3. Otherwise contrary to good morals. Because Huber was convicted of a felony involving dishonesty or a breach of trust under 18 U.S.C. § 1033(e)(1)(A), Farmers Union argues it became unlawful for Huber to act as an insurance agent after the date of his convictions and the Insurance Commissioner therefore had grounds to revoke his license under N.D.C.C. § 26.1-26-42(5). Consequently, according to Farmers Union, the local agent's agreements were void as a matter of law under N.D.C.C. § 9-08-01 and were not in effect on the last day of 2002. Farmers Union's argument is unpersuasive.
[¶12] First, this Court's decisions clearly demonstrate that a provision of a contract must in and of itself be inherently illegal to be unlawful for purposes of N.D.C.C. § 9-08-01. For example, in North Central Jobbers v. Snortland, 329 N.W.2d 614, 618-19 (N.D. 1983), this Court held there was nothing inherently illegal in a contract to transfer title to trucks and trailers even if the contract was entered into merely as a subterfuge to evade provisions of the Interstate Commerce Act. In State Bank of Towner, Inc. v. Rauh, 288 N.W.2d 299, 307 (N.D. 1980), this Court held there was nothing inherently illegal in a contract to purchase cattle, feed, and to sell cattle even if the contract was a facade to evade taxes. So too, in Beck v. Lind, 235 N.W.2d 239, 245 (N.D. 1975), this Court ruled a contract of employment for performing personal services was not per se illegal and invalid even if it involved an arrangement to avoid paying contributions to Social Security. In this case, there is nothing inherently unlawful in the provisions of the parties' local agent's agreements.
[¶13] Second, none of the cases relied on by Farmers Union support its argument that the local agent's agreements are unlawful under N.D.C.C. § 9-08-01. In Mees v. Grewer, 63 N.D. 74, 79, 245 N.W. 813, 814 (1932), the plaintiff sought to recover commissions under a secret contract with the defendant that required the plaintiff to violate fiduciary duties owed to the plaintiff's employer. The Court denied recovery because the contract violated public policy. Id. at 85, 245 N.W. at 817. In Hosmer v. Sheldon Sch. Dist. No. 2, 4 N.D. 197, 198, 201, 59 N.W. 1035, 1036 (1894), a teacher who did not have a valid teaching certificate sought to recover unpaid wages from a school district. The Court denied recovery, not based on the predecessor statute to N.D.C.C. § 9-08-01, but on a specific statute that declared: "'Any contract made in violation of [statute prohibiting employment of teachers who do not hold a lawful certificate of qualification] shall be void.'" Hosmer, at 200, 59 N.W. at 1036 (internal citation omitted). In Muscatell v. North Dakota Real Estate Comm'n, 546 N.W.2d 374, 375-76 (N.D. 1996), a licensed real estate broker was convicted of multiple felony counts in federal court, and after the Commission revoked his license, the broker appealed arguing estoppel barred the Commission from revoking his license because it had agreed to forego disciplinary proceedings until the United States Supreme Court ruled on his petition for writ of certiorari. This Court ruled the presumption of guilt of the federal felonies attached to the broker upon his federal conviction and, relying on N.D.C.C. § 9-08-01, held the "Commission had no authority to violate public policy by agreeing to refrain from disciplinary action pending resolution of Muscatell's appeal." Muscatell, at 378. Hosmer was decided under a specific statute addressing the employment of uncertificated teachers, and Mees and Muscatell involved contractual provisions that in and of themselves violated public policy.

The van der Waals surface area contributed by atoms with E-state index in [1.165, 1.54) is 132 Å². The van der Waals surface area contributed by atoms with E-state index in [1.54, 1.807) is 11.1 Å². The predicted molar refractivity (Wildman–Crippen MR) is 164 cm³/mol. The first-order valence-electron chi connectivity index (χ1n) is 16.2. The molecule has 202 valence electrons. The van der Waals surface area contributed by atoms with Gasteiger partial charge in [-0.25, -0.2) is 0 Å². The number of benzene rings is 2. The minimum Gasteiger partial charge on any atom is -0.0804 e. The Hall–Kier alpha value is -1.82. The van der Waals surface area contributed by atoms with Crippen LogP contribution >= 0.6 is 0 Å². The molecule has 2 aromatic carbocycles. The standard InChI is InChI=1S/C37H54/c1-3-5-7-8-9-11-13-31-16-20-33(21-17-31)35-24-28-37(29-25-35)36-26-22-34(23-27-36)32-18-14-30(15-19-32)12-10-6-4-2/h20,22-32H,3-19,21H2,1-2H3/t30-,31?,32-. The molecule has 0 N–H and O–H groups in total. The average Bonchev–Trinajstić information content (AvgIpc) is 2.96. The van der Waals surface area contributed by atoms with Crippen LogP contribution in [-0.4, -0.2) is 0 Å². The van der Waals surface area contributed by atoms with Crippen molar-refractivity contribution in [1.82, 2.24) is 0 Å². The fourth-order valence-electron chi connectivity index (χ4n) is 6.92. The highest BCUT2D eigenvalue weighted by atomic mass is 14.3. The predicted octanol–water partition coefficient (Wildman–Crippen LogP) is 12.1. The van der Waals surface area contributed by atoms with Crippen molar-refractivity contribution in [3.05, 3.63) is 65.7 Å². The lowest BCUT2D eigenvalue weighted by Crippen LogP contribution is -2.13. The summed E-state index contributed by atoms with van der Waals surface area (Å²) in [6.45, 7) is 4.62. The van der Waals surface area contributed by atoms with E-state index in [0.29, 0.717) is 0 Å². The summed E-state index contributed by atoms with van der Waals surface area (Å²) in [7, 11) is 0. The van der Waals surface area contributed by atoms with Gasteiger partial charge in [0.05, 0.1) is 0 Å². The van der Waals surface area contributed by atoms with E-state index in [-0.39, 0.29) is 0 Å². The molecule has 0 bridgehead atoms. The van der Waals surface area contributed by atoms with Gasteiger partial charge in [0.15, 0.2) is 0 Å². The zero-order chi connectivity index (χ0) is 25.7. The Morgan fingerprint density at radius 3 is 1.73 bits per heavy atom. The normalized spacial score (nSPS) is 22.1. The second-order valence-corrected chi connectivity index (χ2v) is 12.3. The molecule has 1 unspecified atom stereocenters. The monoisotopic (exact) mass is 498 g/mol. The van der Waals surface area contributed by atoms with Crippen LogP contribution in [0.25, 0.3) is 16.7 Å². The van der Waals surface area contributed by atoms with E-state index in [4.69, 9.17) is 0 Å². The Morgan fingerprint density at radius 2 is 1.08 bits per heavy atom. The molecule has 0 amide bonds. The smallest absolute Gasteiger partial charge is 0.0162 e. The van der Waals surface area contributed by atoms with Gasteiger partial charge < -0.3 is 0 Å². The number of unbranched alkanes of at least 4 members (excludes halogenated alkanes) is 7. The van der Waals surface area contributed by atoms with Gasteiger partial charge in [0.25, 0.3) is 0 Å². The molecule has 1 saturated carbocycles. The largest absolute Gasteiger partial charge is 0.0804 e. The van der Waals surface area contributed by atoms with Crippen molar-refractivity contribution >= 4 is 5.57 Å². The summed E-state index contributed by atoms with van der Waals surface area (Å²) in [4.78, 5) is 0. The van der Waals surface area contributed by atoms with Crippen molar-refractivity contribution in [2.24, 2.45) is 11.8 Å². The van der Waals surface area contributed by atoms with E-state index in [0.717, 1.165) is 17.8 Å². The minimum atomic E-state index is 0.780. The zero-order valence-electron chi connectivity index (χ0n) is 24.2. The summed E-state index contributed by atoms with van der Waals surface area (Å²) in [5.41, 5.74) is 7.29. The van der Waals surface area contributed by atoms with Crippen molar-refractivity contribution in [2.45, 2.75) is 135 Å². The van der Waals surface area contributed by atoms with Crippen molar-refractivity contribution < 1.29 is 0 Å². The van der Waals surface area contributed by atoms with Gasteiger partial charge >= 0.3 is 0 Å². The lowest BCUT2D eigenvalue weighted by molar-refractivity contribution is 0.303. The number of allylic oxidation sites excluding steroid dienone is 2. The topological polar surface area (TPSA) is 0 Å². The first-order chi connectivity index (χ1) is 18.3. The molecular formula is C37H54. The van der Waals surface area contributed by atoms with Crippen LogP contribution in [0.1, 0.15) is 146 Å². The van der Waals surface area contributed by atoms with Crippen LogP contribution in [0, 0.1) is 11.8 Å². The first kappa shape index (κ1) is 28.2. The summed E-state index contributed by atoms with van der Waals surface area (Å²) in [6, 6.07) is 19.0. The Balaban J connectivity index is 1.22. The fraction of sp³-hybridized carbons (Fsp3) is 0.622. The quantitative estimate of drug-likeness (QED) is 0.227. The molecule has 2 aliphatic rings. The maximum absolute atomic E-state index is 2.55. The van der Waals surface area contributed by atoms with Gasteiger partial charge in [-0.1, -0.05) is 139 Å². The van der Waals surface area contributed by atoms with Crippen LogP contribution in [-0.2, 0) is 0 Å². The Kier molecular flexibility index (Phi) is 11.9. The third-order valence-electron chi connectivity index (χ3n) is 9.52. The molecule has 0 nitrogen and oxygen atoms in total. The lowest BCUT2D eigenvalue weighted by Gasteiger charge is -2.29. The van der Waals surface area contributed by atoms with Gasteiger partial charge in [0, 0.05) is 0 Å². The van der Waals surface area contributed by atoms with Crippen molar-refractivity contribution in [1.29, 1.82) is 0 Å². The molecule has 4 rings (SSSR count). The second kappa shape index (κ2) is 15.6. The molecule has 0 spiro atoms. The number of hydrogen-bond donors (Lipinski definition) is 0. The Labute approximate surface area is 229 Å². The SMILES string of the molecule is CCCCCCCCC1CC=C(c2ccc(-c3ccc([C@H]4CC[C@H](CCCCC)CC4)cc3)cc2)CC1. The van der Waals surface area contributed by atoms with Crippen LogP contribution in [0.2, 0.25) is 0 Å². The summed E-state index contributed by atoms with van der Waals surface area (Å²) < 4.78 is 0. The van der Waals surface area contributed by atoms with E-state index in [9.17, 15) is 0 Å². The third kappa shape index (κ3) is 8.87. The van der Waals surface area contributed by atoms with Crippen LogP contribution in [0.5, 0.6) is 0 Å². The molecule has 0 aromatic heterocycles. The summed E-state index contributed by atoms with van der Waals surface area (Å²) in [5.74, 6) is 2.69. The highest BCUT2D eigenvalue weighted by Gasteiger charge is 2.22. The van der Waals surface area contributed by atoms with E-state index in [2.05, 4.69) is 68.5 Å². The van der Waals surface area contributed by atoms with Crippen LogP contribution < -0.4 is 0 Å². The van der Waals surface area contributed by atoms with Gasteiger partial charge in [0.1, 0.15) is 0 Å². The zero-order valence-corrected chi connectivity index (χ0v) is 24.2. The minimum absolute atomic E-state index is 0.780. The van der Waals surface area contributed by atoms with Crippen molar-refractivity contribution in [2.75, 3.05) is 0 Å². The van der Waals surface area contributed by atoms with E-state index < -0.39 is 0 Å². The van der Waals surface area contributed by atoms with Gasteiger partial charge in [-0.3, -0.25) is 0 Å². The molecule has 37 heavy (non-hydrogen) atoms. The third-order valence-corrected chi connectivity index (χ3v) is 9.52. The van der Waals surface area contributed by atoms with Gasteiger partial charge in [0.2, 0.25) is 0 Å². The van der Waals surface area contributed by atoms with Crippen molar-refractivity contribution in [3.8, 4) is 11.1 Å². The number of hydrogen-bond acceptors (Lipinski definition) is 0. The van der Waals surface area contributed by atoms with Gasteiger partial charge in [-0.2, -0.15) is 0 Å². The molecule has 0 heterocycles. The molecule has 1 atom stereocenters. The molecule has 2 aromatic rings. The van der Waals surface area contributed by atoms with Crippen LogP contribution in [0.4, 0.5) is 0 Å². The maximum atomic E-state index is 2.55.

[¶14] Third, the record on appeal does not indicate that Huber was involved in any aspect of the insurance business after the date of his federal court convictions. Under 18 U.S.C. § 1033(f)(1), the term "business of insurance" is defined as "the writing of insurance, or, . . . the reinsuring of risks, by an insurer, including all acts necessary or incidental to such writing or reinsuring and the activities of persons who act as, or are, officers, directors, agents, or employees of insurers or who are other persons authorized to act on behalf of such persons." The "business of insurance" is defined almost identically in N.D.C.C. § 26.1-02.1-01(1). Cases construing these provisions have involved affirmative actions taken by the person or entity subject to the restriction. See, e.g., Beamer v. NETCO Inc., 411 F. Supp. 2d 882, 889 (S.D. Ohio 2005) (convicted felon was engaged in the "business of insurance" under 18 U.S.C. § 1033(f)(1) by developing software program which produced insurance forms for insurance title agencies and maintaining relationships with insurance underwriters); Szarkowski v. Reliance Ins. Co., 404 N.W.2d 502, 504-05 (N.D. 1987) (company that issued performance bond was in the "business of insurance" for purposes of N.D.C.C. ch. 26.1-04). Farmers Union has not cited, nor have we found, any authority to support the proposition that Huber's acceptance of commissions or benefits based on work he performed before the dates of his federal court convictions and the Insurance Commissioner's cease and desist order constituted engaging in the "business of insurance." Indeed, Farmers Union withheld $253,869.11 in "unremitted earned commissions" belonging to Huber and ultimately forwarded the commissions to the federal government.